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From the Atlantis series , Vol. 2

A second volume that drags a little but will please returning fans.

Ex-Atlanteans make a desperate bid to return to their hidden home in the Bermuda Triangle after finding nothing but cold hearts and violence in Denver.

Shortly after leading an Escape From Atlantis (2021) with her cousin, Alfie, and a small group of formerly human island residents who were transformed into talking animals, Riley is regretting her flight. This is partly because her companions are permanently stuck hiding from suspicious authorities in her mom’s house; partly because her former school friends have turned mean, cruelly ostracizing and bullying secretive new student Jill for being ragged and unwashed; and partly because a vicious punk’s terrifying assault during a rare nighttime outing has escalated into vengeful stalking. More worrisomely, the longer Riley and her companions are away from Atlantis, the more mysteriously ill they are becoming. Violent events spur a hasty departure for Florida with parentally abandoned Jill and her five siblings in tow. But Atlantis, once finally reached, turns out to be far from the utopian community of Riley’s rosy memories: Hardly have the arrivals settled in than she takes on the role of savior, surviving a murder attempt before insisting on critical reforms. O’Hearn assumes readers will be familiar with the opener, but though the pacing sometimes drags in this long sequel, she continues to keep both the issues and the characterizations simple—and adds a cute baby unicorn to the White-presenting human cast and large menagerie.

A second volume that drags a little but will please returning fans. (Fantasy. 9-12)

Pub Date: Jan. 3, 2023

ISBN: 978-1-5344-5694-5

Page Count: 448

Publisher: Aladdin

Review Posted Online: Oct. 10, 2022

Kirkus Reviews Issue: Nov. 1, 2022

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From the Legacy series , Vol. 2

A worthy combination of athletic action, the virtues of inner strength, and the importance of friendship.

A young tennis champion becomes the target of revenge.

In this sequel to Legacy and the Queen (2019), Legacy Petrin and her friends Javi and Pippa have returned to Legacy’s home province and the orphanage run by her father. With her friends’ help, she is in training to defend her championship when they discover that another player, operating under the protection of High Consul Silla, is presenting herself as Legacy. She is so convincing that the real Legacy is accused of being an imitation. False Legacy has become a hero to the masses, further strengthening Silla’s hold, and it becomes imperative to uncover and defeat her. If Legacy is to win again, she must play her imposter while disguised as someone else. Winning at tennis is not just about money and fame, but resisting Silla’s plans to send more young people into brutal mines with little hope of better lives. Legacy will have to overcome her fears and find the magic that allowed her to claim victory in the past. This story, with its elements of sports, fantasy, and social consciousness that highlight tensions between the powerful and those they prey upon, successfully continues the series conceived by late basketball superstar Bryant. As before, the tennis matches are depicted with pace and spirit. Legacy and Javi have brown skin; most other characters default to White.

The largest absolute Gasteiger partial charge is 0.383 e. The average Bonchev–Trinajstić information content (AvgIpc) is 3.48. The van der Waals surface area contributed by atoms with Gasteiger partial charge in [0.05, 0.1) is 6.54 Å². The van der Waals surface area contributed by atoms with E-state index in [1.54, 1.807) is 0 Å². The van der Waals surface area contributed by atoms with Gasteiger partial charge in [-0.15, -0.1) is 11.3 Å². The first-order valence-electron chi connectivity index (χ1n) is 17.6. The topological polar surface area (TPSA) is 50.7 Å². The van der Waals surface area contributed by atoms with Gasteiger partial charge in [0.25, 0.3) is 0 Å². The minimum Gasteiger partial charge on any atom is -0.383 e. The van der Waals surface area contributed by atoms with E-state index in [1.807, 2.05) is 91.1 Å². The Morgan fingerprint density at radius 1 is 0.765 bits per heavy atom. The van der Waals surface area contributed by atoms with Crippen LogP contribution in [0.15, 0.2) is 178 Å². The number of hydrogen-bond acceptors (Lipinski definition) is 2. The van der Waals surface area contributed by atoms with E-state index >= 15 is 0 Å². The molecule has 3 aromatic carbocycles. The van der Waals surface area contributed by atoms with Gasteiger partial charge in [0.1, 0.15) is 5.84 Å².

A worthy combination of athletic action, the virtues of inner strength, and the importance of friendship. (Fantasy. 9-12)

Pub Date: Aug. 24, 2021

ISBN: 978-1-949520-19-4

Page Count: 224

Publisher: Granity Studios

Review Posted Online: July 27, 2021

Kirkus Reviews Issue: Aug. 15, 2021

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A pleasing premise for book lovers.

A fantasy-loving bookworm makes a wonderful, terrible bargain.

When sixth grader Poppy Woodlock’s historic preservationist parents move the family to the Oregon coast to work on the titular stately home, Poppy’s sure she’ll find magic. Indeed, the exiled water nymph in the manor’s ruined swimming pool grants a wish, but: “Magic isn’t free. It cosssts.” The price? Poppy’s favorite book, The Lion, the Witch, and the Wardrobe. In return she receives Sampson, a winged lion cub who is everything Poppy could have hoped for. But she soon learns that the nymph didn’t take just her own physical book—she erased Narnia from Poppy’s world. And it’s just the first loss: Soon, Poppy’s grandmother’s journal’s gone, then The Odyssey, and more. The loss is heartbreaking, but Sampson’s a wonderful companion, particularly as Poppy’s finding middle school a tough adjustment. Hartman’s premise is beguiling—plenty of readers will identify with Poppy, both as a fellow bibliophile and as a kid struggling to adapt. Poppy’s repeatedly expressed faith that unveiling Sampson will bring some sort of vindication wears thin, but that does not detract from the central drama. It’s a pity that the named real-world books Poppy reads are notably lacking in diversity; a story about the power of literature so limited in imagination lets both itself and readers down. Main characters are cued White; there is racial diversity in the supporting cast. Chapters open with atmospheric spot art. (This review has been updated to reflect the final illustrations.)

A pleasing premise for book lovers. (Fantasy. 9-12)

Pub Date: May 2, 2023

ISBN: 9780316448222

Page Count: 320

Publisher: Little, Brown

Review Posted Online: Feb. 24, 2023

Kirkus Reviews Issue: March 15, 2023

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